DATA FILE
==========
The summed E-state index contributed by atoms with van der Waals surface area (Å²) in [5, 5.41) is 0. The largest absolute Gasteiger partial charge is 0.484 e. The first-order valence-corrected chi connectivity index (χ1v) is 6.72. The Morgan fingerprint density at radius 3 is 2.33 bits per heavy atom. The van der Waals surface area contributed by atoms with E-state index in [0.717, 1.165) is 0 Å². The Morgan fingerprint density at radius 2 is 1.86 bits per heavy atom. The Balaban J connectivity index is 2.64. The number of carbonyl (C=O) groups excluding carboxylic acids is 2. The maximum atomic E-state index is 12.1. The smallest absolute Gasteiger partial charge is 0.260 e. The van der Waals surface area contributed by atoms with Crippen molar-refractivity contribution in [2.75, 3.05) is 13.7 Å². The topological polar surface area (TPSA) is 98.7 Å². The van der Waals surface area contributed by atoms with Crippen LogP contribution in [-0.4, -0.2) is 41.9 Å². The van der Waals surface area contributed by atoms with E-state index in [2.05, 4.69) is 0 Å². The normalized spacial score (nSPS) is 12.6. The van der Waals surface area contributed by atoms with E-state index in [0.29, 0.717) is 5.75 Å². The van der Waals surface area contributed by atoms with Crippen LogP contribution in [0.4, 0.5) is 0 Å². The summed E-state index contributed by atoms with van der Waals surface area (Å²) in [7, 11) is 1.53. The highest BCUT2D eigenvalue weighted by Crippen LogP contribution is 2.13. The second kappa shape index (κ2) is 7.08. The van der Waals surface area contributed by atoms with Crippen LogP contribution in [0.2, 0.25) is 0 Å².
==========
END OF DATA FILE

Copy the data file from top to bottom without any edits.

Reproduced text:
The summed E-state index contributed by atoms with van der Waals surface area (Å²) in [5, 5.41) is 0. The largest absolute Gasteiger partial charge is 0.484 e. The first-order valence-corrected chi connectivity index (χ1v) is 6.72. The Morgan fingerprint density at radius 3 is 2.33 bits per heavy atom. The van der Waals surface area contributed by atoms with E-state index in [0.717, 1.165) is 0 Å². The Morgan fingerprint density at radius 2 is 1.86 bits per heavy atom. The Balaban J connectivity index is 2.64. The number of carbonyl (C=O) groups excluding carboxylic acids is 2. The maximum atomic E-state index is 12.1. The smallest absolute Gasteiger partial charge is 0.260 e. The van der Waals surface area contributed by atoms with Crippen molar-refractivity contribution in [2.75, 3.05) is 13.7 Å². The topological polar surface area (TPSA) is 98.7 Å². The van der Waals surface area contributed by atoms with Crippen LogP contribution in [-0.4, -0.2) is 41.9 Å². The van der Waals surface area contributed by atoms with E-state index in [2.05, 4.69) is 0 Å². The normalized spacial score (nSPS) is 12.6. The van der Waals surface area contributed by atoms with E-state index in [0.29, 0.717) is 5.75 Å². The van der Waals surface area contributed by atoms with Crippen LogP contribution in [0.4, 0.5) is 0 Å². The summed E-state index contributed by atoms with van der Waals surface area (Å²) in [7, 11) is 1.53. The highest BCUT2D eigenvalue weighted by Crippen LogP contribution is 2.13. The second kappa shape index (κ2) is 7.08. The van der Waals surface area contributed by atoms with Crippen LogP contribution in [0.2, 0.25) is 0 Å².